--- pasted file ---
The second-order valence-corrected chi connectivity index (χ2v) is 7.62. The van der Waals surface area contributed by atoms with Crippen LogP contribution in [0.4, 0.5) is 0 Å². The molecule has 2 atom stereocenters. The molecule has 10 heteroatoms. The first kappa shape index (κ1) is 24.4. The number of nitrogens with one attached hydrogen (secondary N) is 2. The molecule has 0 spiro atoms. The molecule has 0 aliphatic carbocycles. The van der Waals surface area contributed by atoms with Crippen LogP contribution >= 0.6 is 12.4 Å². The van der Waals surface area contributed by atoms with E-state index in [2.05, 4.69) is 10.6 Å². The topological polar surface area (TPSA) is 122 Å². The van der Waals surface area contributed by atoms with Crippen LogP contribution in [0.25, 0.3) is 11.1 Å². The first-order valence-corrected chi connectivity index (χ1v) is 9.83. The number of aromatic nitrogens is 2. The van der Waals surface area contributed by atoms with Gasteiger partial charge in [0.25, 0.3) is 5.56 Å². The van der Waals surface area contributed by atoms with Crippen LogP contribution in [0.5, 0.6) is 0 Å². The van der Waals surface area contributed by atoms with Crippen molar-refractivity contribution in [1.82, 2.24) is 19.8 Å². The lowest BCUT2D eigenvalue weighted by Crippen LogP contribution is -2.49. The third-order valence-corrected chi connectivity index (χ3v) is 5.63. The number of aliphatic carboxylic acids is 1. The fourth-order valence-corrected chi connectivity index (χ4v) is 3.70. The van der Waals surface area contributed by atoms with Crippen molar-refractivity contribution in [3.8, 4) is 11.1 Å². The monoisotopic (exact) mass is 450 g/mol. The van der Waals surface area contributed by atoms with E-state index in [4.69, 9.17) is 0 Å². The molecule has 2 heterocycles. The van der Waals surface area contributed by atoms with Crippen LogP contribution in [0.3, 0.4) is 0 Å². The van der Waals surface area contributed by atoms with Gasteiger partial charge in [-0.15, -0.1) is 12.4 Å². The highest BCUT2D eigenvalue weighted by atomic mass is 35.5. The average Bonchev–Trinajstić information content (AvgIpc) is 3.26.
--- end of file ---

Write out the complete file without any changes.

The second-order valence-corrected chi connectivity index (χ2v) is 7.62. The van der Waals surface area contributed by atoms with Crippen LogP contribution in [0.4, 0.5) is 0 Å². The molecule has 2 atom stereocenters. The molecule has 10 heteroatoms. The first kappa shape index (κ1) is 24.4. The number of nitrogens with one attached hydrogen (secondary N) is 2. The molecule has 0 spiro atoms. The molecule has 0 aliphatic carbocycles. The van der Waals surface area contributed by atoms with Crippen LogP contribution >= 0.6 is 12.4 Å². The van der Waals surface area contributed by atoms with E-state index in [2.05, 4.69) is 10.6 Å². The topological polar surface area (TPSA) is 122 Å². The van der Waals surface area contributed by atoms with Crippen LogP contribution in [0.25, 0.3) is 11.1 Å². The first-order valence-corrected chi connectivity index (χ1v) is 9.83. The number of aromatic nitrogens is 2. The van der Waals surface area contributed by atoms with Gasteiger partial charge in [0.25, 0.3) is 5.56 Å². The van der Waals surface area contributed by atoms with Crippen LogP contribution in [0.5, 0.6) is 0 Å². The van der Waals surface area contributed by atoms with Crippen molar-refractivity contribution in [1.82, 2.24) is 19.8 Å². The lowest BCUT2D eigenvalue weighted by Crippen LogP contribution is -2.49. The third-order valence-corrected chi connectivity index (χ3v) is 5.63. The number of aliphatic carboxylic acids is 1. The fourth-order valence-corrected chi connectivity index (χ4v) is 3.70. The van der Waals surface area contributed by atoms with Crippen molar-refractivity contribution in [3.8, 4) is 11.1 Å². The monoisotopic (exact) mass is 450 g/mol. The van der Waals surface area contributed by atoms with E-state index in [4.69, 9.17) is 0 Å². The molecule has 2 heterocycles. The van der Waals surface area contributed by atoms with Crippen LogP contribution in [0.3, 0.4) is 0 Å². The van der Waals surface area contributed by atoms with Gasteiger partial charge in [-0.15, -0.1) is 12.4 Å². The highest BCUT2D eigenvalue weighted by atomic mass is 35.5. The average Bonchev–Trinajstić information content (AvgIpc) is 3.26.